‘While the study could not show pollutants caused adolescents to have psychotic experiences, our findings suggest that air pollution could be a contributing factor in the link between city living and psychotic experiences.’
Senior author Dr Helen Fisher, from the IoPPN, says: ‘Psychotic disorders are difficult to treat and place a huge burden on individuals, families, health systems and society more broadly.
‘By improving our understanding of what leads to psychotic experiences in adolescence, we can attempt to deal with them early and prevent people from developing psychotic disorders and other serious mental health problems.’
Co-author Professor Frank Kelly, Professor of Environmental Health at King’s, says: ‘Children and young people are most vulnerable to the health impacts of air pollution owing to the juvenility of the brain and respiratory system.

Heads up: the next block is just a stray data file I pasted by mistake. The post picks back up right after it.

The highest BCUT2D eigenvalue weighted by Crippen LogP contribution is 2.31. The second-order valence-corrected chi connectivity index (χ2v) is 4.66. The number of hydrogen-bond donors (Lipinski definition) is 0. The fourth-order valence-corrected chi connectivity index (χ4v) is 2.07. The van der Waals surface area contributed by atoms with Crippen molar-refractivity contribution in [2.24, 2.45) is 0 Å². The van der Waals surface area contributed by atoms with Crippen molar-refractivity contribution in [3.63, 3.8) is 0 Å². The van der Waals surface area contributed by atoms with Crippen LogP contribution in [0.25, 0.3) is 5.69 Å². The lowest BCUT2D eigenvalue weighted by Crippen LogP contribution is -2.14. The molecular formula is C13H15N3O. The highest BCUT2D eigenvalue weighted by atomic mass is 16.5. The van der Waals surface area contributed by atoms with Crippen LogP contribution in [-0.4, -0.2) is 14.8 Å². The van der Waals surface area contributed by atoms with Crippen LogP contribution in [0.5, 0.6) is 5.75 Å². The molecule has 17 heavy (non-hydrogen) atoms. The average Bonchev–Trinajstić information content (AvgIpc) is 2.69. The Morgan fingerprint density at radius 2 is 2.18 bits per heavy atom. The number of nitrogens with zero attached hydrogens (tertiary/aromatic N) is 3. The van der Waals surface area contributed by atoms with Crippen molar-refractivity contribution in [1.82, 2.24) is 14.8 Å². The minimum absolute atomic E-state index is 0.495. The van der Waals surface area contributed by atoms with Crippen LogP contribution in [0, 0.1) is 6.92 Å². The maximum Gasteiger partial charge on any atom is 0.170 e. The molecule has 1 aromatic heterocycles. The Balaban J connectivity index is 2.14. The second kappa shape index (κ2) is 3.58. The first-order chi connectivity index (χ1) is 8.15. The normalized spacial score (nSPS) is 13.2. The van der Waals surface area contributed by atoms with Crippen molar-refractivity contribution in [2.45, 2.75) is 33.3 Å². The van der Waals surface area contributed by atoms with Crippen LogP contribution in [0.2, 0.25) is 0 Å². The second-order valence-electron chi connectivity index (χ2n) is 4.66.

‘Given that 70% of the world’s population will live in cities by 2050, uncovering the mechanisms linking the urban environment to psychosis should be an urgent health priority. Analysing the health impacts of air pollution is a core component of King’s civic responsibility.’
As the data in the study was taken at one point in time, the researchers say studies which track the association between air pollution and psychotic experiences over longer periods of time are needed.
More work also needs to be done to understand if there are biological mechanisms linking air pollution to adolescent psychotic experiences and to rule out potential confounding factors like noise pollution.
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